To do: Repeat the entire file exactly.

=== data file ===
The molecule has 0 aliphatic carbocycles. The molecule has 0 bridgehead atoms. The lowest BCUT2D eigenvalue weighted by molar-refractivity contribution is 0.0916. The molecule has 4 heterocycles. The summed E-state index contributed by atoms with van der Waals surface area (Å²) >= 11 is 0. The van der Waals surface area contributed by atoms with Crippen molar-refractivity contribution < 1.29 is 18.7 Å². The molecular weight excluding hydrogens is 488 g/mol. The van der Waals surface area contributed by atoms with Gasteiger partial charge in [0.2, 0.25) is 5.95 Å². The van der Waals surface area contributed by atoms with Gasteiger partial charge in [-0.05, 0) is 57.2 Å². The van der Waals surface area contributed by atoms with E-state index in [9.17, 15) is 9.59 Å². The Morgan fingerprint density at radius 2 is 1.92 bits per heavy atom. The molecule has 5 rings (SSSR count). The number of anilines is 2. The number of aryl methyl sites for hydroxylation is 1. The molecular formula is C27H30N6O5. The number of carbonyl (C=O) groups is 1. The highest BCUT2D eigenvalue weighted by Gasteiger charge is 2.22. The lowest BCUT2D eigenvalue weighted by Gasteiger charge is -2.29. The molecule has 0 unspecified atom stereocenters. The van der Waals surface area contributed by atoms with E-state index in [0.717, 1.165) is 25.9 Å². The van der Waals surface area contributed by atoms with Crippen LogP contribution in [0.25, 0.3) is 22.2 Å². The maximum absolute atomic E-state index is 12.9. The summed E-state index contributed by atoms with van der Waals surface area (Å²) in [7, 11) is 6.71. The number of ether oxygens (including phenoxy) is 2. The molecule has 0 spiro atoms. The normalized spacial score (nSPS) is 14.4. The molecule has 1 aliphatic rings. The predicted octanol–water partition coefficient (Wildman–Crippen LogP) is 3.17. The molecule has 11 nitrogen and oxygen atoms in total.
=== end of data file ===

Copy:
The molecule has 0 aliphatic carbocycles. The molecule has 0 bridgehead atoms. The lowest BCUT2D eigenvalue weighted by molar-refractivity contribution is 0.0916. The molecule has 4 heterocycles. The summed E-state index contributed by atoms with van der Waals surface area (Å²) >= 11 is 0. The van der Waals surface area contributed by atoms with Crippen molar-refractivity contribution < 1.29 is 18.7 Å². The molecular weight excluding hydrogens is 488 g/mol. The van der Waals surface area contributed by atoms with Gasteiger partial charge in [0.2, 0.25) is 5.95 Å². The van der Waals surface area contributed by atoms with Gasteiger partial charge in [-0.05, 0) is 57.2 Å². The van der Waals surface area contributed by atoms with E-state index in [9.17, 15) is 9.59 Å². The Morgan fingerprint density at radius 2 is 1.92 bits per heavy atom. The molecule has 5 rings (SSSR count). The number of anilines is 2. The number of aryl methyl sites for hydroxylation is 1. The molecular formula is C27H30N6O5. The number of carbonyl (C=O) groups is 1. The highest BCUT2D eigenvalue weighted by Gasteiger charge is 2.22. The lowest BCUT2D eigenvalue weighted by Gasteiger charge is -2.29. The molecule has 0 unspecified atom stereocenters. The van der Waals surface area contributed by atoms with E-state index in [0.717, 1.165) is 25.9 Å². The van der Waals surface area contributed by atoms with Crippen LogP contribution in [0.25, 0.3) is 22.2 Å². The maximum absolute atomic E-state index is 12.9. The summed E-state index contributed by atoms with van der Waals surface area (Å²) in [7, 11) is 6.71. The number of ether oxygens (including phenoxy) is 2. The molecule has 0 spiro atoms. The normalized spacial score (nSPS) is 14.4. The molecule has 1 aliphatic rings. The predicted octanol–water partition coefficient (Wildman–Crippen LogP) is 3.17. The molecule has 11 nitrogen and oxygen atoms in total.